In recent years, one of the exciting developments in the spine field has been the emergence of the use of biologic materials in spine surgery. This is an important part of spinal surgeries, and has been a recent topic of great controversy in regards to studies, evidence, and potential complications. One of the leaders in this field is Jeffrey C. Wang, MD. Dr. Wang is based at the University of Southern California (USC) and, in addition to his busy practice, he runs a basic science laboratory where he is constantly developing and testing new methods to treat spinal disorders. Recently, Dr. Wang gave SpineUniverse some of his time to help us better understand new biologic materials and the impact they will have on the future of spine surgery.
SpineUniverse: Dr. Wang, to begin, what does the term biologic material mean?
Dr. Wang: A biologic material is typically used to describe a substance that actively alters the surrounding environment and effects a change in the environment that progresses through an active, biological process. In other words, the effects can be seen through increased cellular activity, growth, and differentiation.
For example, pedicle screws and rods are often used in a spine fusion procedure to provide spinal stabilization, which promotes fusion healing. However, those pieces of metal (eg, pedicle screws) do not typically stimulate or activate cellular growth or alter cellular function; the metal is an inert material. On the other hand, a biologic material or bone graft that attracts more cells to the fusion site can actively increase bone formation and stimulate spinal fusion.
Dr. Wang: The use of biologics in spine surgery has always been an important component in any spinal fusion surgery. The biologic material or bone graft is a critical element in the fusion healing process. A surgeon cannot perform spinal fusion without considering the biological healing of the actual fusion; the use of a biologic material or agent to promote the fusion process.
In the past, there were few options—primarily using the patient's own bone (ie, autograft). The surgeon removed bone from one area of the patient's body (eg, iliac crest/hip) and used the bone as graft implanted into the spine for fusion. This is described as an autograft.
SpineUniverse: If autograft is available, then why develop other biologics for the spine?
Dr. Wang: Many surgeons still use autograft as their primary bone graft of choice. However, the use of autograft often requires a separate surgical incision and removal of bone from an area of the body outside the spine.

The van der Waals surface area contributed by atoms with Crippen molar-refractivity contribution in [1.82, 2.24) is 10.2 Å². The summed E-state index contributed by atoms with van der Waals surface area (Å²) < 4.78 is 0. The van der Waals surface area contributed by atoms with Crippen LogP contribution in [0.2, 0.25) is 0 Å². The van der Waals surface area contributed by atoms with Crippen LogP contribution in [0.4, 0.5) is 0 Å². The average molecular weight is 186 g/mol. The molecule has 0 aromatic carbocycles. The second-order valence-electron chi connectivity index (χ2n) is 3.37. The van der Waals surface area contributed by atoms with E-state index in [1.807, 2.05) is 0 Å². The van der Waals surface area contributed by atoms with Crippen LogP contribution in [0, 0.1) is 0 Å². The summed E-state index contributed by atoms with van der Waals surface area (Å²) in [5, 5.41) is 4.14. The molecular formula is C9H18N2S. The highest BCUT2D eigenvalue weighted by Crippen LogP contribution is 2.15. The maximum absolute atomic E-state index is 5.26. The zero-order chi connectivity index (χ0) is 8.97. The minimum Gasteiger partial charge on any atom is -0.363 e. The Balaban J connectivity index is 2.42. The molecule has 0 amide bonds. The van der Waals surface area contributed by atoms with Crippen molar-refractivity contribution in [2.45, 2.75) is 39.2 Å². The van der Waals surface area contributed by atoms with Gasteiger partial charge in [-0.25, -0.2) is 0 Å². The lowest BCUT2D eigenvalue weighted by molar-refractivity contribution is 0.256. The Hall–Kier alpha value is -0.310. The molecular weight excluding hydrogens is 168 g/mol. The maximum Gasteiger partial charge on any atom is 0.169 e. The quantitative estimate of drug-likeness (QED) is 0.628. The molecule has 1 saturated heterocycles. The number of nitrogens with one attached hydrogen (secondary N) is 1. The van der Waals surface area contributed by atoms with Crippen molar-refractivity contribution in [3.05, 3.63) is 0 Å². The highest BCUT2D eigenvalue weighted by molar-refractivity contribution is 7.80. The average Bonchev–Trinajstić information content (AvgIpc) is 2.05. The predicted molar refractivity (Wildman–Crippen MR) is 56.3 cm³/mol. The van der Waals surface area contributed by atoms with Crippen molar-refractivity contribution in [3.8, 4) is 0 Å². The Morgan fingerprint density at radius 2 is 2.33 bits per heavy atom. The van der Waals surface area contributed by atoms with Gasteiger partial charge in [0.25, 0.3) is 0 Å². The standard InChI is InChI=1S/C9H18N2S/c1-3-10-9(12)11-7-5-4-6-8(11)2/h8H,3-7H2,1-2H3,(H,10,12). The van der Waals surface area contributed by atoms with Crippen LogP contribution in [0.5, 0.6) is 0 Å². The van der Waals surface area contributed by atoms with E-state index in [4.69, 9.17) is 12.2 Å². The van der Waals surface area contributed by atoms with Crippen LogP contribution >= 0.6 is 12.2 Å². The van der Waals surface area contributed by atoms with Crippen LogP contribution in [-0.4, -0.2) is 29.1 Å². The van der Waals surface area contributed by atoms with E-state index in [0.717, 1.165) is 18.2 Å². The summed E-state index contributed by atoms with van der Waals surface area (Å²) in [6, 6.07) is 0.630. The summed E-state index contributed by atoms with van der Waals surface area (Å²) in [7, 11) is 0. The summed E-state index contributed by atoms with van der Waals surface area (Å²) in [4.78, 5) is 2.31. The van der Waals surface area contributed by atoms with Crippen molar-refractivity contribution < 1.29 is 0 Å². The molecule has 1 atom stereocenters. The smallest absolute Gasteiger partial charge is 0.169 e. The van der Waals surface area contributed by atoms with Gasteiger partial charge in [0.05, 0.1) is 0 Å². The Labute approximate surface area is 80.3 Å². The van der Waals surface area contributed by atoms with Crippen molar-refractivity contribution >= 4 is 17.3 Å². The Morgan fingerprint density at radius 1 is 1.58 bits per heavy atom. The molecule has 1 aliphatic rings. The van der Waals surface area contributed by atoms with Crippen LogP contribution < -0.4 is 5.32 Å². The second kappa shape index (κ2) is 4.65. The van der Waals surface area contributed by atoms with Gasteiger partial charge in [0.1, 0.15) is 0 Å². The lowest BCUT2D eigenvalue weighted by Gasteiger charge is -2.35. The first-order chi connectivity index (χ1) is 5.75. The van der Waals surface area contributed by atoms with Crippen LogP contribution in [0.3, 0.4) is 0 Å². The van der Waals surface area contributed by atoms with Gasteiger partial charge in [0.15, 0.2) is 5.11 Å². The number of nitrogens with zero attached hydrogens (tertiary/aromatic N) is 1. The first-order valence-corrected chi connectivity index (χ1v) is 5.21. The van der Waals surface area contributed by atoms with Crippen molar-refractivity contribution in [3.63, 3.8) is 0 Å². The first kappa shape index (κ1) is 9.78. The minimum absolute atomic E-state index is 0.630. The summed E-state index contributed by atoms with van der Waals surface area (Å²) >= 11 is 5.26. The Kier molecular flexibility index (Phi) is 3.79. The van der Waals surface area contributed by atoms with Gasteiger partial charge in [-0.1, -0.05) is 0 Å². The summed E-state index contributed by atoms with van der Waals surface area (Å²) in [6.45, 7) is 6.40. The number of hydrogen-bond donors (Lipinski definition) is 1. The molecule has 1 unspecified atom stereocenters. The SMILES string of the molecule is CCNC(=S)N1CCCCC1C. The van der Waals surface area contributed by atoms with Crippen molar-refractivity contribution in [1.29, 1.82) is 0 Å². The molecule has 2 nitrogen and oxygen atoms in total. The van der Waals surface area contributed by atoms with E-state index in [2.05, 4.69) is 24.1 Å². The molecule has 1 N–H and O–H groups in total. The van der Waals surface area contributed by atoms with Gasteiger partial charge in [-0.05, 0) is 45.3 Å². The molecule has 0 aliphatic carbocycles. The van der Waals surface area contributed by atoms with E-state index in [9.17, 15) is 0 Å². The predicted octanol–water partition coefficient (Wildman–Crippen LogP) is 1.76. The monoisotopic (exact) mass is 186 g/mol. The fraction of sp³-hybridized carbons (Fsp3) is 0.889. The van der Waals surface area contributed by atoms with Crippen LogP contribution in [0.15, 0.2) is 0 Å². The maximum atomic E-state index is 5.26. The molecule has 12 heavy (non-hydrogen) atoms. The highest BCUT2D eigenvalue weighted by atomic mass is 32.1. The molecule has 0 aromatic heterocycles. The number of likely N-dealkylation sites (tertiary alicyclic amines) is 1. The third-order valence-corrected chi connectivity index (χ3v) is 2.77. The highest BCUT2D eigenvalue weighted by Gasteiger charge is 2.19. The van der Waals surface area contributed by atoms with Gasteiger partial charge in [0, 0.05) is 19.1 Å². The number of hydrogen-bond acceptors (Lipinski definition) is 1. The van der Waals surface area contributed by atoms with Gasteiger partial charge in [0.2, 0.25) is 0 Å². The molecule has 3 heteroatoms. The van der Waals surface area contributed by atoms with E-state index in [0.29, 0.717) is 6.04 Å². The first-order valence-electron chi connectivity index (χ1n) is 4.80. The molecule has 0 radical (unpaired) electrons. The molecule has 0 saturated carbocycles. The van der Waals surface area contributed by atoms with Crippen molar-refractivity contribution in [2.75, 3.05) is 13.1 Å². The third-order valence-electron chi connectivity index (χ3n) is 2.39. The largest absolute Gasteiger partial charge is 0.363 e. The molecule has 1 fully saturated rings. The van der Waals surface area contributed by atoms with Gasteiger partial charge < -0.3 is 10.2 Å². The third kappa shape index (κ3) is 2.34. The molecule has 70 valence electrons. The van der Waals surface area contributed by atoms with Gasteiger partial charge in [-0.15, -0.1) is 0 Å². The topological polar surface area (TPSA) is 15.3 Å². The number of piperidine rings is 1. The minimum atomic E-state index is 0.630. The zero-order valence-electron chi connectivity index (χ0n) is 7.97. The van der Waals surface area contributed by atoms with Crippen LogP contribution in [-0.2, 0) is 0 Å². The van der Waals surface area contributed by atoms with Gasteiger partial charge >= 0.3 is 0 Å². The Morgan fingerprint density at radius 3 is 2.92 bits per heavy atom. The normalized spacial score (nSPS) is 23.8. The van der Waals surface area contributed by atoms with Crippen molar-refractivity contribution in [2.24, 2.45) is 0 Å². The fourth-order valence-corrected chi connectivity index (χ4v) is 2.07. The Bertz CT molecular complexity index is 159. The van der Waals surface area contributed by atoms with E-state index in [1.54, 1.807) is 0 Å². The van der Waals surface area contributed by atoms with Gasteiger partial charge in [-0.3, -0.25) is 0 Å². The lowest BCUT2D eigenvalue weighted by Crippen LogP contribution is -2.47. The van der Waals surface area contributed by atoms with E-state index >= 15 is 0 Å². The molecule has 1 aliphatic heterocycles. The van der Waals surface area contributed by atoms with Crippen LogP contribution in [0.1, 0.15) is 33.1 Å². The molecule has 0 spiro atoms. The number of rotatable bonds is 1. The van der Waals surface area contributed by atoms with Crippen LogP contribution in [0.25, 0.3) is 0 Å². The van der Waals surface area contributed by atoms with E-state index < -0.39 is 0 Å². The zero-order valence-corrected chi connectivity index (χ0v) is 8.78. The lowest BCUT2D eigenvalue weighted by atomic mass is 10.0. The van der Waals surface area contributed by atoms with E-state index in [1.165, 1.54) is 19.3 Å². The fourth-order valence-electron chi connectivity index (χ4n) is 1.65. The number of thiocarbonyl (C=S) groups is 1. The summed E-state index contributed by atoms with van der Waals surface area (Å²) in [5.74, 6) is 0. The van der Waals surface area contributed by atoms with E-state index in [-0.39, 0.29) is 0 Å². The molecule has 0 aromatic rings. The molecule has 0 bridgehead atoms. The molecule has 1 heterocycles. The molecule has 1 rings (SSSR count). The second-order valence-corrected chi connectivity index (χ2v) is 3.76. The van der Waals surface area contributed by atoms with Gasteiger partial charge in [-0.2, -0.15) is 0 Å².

Essentially, this is an additional surgical procedure with a new incision, and potential for a significant rate of morbidity. Removal of bone outside the spine has potential complications that may include:
Furthermore, availability of autograft is limited. Typically, bone can only be removed from a area once. This can present a problem for patients who require additional surgery. In children, the areas available for autograft are small, and there may not be enough bone to successfully heal the fusion. These scenarios represents some of the reasons why other types of biologic materials are needed.
SpineUniverse: If my spine surgeon plans to use autograft or allograft during my surgery, should I be concerned?
Dr. Wang: Patients should not be too concerned if their surgeon plans to use autograft or allograft in their spine surgery. Autograft bone is considered the "gold standard" and is the most commonly used graft for spinal fusion. As we study the results of biologic materials and other graft replacements, the use of autograft will most likely diminish, being replaced by other bone graft products that are used as substitutes.
Allograft bone, especially in the cervical spine, works well and the risk of problems specific to the graft material is quite low. There are a number of allograft-derived bone graft extenders that are often used for bone graft replacement. These are commonly used in all areas of the spine. I would caution, although there are a large number of bone graft materials available for use, and they appear to be safe—there is limited evidence, studies, and data demonstrating they are effective.
I am always pushing surgeons to ask for more definitive data on the effectiveness of bone graft products. I personally feel that this is an area that requiring many more studies and proven effectiveness.